4. The “new normal” that people are talking about looks pretty much like the old normal, ie, there’s a boom and a bust, people change their ways for a few years and then away we go again.

    Bernard seems to be in the “After the ball is over” stage.

    JC

    Comment by JC — September 30, 2010 @ 10:32 am

  5. Hickey is a prize dick.What bloody Free market?! Where? Tell the rest of us please …we have been waiting in vain as this over regulated mixed economy falls apart as the inevertible ‘state failure” kicks in…

    Comment by James — September 30, 2010 @ 1:12 pm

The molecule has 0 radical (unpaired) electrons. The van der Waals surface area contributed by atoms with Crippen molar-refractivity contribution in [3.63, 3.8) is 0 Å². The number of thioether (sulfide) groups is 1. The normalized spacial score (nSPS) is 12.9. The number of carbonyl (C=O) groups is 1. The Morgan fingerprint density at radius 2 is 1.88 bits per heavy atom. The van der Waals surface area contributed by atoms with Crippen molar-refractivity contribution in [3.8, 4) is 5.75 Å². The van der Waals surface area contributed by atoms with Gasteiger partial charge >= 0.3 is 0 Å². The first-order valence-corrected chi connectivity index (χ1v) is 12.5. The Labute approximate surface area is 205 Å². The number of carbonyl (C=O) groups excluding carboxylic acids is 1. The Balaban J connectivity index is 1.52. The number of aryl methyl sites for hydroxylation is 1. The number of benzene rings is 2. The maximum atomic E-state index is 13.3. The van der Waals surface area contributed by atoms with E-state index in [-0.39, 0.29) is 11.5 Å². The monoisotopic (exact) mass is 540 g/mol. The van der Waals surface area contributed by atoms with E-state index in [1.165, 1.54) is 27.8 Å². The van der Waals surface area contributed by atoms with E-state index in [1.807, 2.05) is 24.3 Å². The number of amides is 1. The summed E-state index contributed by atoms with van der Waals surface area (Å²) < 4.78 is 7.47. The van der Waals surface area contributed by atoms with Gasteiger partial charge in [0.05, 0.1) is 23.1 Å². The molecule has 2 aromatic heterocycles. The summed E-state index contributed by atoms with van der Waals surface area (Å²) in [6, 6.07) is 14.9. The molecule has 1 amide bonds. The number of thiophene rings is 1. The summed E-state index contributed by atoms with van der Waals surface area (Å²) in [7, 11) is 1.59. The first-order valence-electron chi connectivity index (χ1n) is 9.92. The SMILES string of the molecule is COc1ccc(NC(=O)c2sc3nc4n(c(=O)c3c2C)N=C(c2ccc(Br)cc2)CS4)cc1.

6. “we have been waiting in vain”

    the free market will ride in on the back of a winged unicorn any day now (because these are all real things). just keep holding your breath. . .

    Comment by nommopilot — September 30, 2010 @ 1:36 pm

  7. Sue Bradfords’s gleeful gloating re Hickey’s turn to the dark side is truly hideous – now there’s a surprise…

    http://pundit.co.nz/content/bernard-hickey-converts-just-as-europe-erupts-0

    Comment by Sam — September 30, 2010 @ 2:11 pm

  8. I think we will wake up tomorrow to the news that someone got hold of BH’s log-in. I mean to say:
    “Essentially, I’m saying we need to build some redundancy into the systems for global trading and capital flows. We need to realise that sometimes the system doesn’t work. We need to have something in reserve.”